The unusual salmon pink cover is addressed to Messrs. Schoellkopf & Co., 91 Mississippi St., Buffalo, N. Y., U.S.A. and it has the dark blue 2½d QV stamp of New South Wales cancelled with the duplex postmark of THE EXCHANGE/ 2/ (MR 25)/ (00)/ N.S.W. together with the barred numeral ‘113(4)’ (Figure 1).
The reverse clearly identifies that date of sending, for the transit postmark is a duplex SYDNEY/ MR 25/ 1-P-M/ 00/ 24 with the oval barred N.S.W obliterator. There is a duplex transit CHICAGO ILL./ AOR 24/ 11:30 PM/ 1900 with two reception marks an oval RECEIVED/ 1 and a BUFFALO/ APR 25/ 6-30 P/ 19 00. The address of the sender is identified with a printed in black GEO. WILCOX & CO/ SYDNEY (Figure 2).
The sender was not identified until the addressee was identified after a preliminary search. I thought I would have to state to a Sydney librarian that “the firm used an uncommon salmon pink envelope and their address was in the central business district of Sydney, near The Exchange.” With the identification of the Buffalo N.Y. firm I was confident, after a brief NLA beta newspaper search, that identification did not need a librarian search. The Argus (Melbourne) on Thursday, 20 December 1900, page 6, headed a short entry: “NEW SOUTH WALES, Sydney, Wednesday. A fire occurred to-night in the establishment of Messrs. George Wilcox and Co., hide and skin exporters, in Young-street, near Circular Quay. A large quantity of sheep and kangaroo skins were destroyed…….the damage will run into several thousands of pounds…….”. (Figure 3).
The Sydney Morning Herald on page 7 of the same date gives a least 5 times the space, describing the fire and its containment for within an hour of the call to the fire brigades, the fire was under control. This newspaper describes the firm as follows: The firm of George Wilcox & Co. is well known in both Sydney and Adelaide. The present members of the company are Messrs. Sidney Wilcox, George H. Wilcox and Murray Wilcox, who carry on the Sydney business, and Mr. G.G. L…….(indistinct) who is the Adelaide partner. The firm originally carried on the business in Young-street, opposite to the premises now in use. The present building was erected by the company some five years ago on land held under a long lease. The building and stock were insured – the former for £2,500 and the latter for £10,000.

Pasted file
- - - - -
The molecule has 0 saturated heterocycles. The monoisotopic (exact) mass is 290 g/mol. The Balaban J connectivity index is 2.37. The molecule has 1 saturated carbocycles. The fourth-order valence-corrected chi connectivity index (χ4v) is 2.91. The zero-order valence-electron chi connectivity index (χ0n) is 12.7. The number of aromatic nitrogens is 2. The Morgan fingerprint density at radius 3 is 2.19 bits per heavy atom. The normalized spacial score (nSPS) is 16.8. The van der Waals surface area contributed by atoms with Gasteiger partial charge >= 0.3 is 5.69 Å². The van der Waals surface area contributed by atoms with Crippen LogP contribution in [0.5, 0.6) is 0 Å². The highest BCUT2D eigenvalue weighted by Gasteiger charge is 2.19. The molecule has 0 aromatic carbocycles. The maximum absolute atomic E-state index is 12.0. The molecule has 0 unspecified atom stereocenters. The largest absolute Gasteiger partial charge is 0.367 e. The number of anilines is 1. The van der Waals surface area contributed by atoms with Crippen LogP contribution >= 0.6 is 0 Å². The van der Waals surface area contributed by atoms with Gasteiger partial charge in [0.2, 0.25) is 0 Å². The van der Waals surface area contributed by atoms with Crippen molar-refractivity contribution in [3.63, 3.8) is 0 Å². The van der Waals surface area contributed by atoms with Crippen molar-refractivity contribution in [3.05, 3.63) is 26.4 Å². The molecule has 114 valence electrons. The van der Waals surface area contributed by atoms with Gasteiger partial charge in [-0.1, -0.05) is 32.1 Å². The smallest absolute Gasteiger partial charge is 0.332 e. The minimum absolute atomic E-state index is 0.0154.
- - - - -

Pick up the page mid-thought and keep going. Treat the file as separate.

Buffalo enjoys the distinction of having the largest tannery in the world in which sheep hides are turned into leather. Schoellkopf & Company is the gigantic establishment at the corner of Perry and Mississippi Streets, originally established by Lymburner & Torrey in 1862. In 1877 it was purchased by Jacob F. Schoellkopf, the prominent manufacturer and founder of the largest industrial establishment on the Niagara frontier. In the late 1800s 2000 skins were processsed each day, but by 1904, 12,000 skins per day were being tanned. The factory produced all sorts of sheep leather for gloves, shoes etc in all styles and colours. A picture of the Schoellkopf Company tanning factory is seen in Figure 4.
Jacob F. Schoellkopf senior was born on November 15, 1819 in Kercheim below the Teck in Germany and came to the USA in 1841, having learnt the family trade carrying on the tanning business learnt from his father and grandfather. He settled in Buffalo in 1844 and with money from his father he started up his first small tanning firm in Buffalo. He remained the senior partner of the largest tannery in the USA, and he expanded into other States, as well as other business ventures. In 1848 he married Christine Dürr of Kircheim and they had 6 sons and 1 daughter. Jacob senior died on September 15, 1899 and by this time the firm was in the hands of his sons. A picture of Jacob senior and his wife are seen in Figure 5.
Jacob junior was the most prominent of his sons and the first member of the family born in the USA in Buffalo on February 27, 1858. He was trained as a chemist and was involved in further developing the Niagara area power company started by his father. He developed the Schoellkopf Aniline and Chemical Works in Buffalo, and was highly acceptable in the Buffalo social community. A picture of Jacob junior is seen in Figure 6.
I am indebted to a librarian at the Buffalo and Erie County Historical Society for the enormous amount of information provided in an email Chat Session.
The Sydney Morning Herald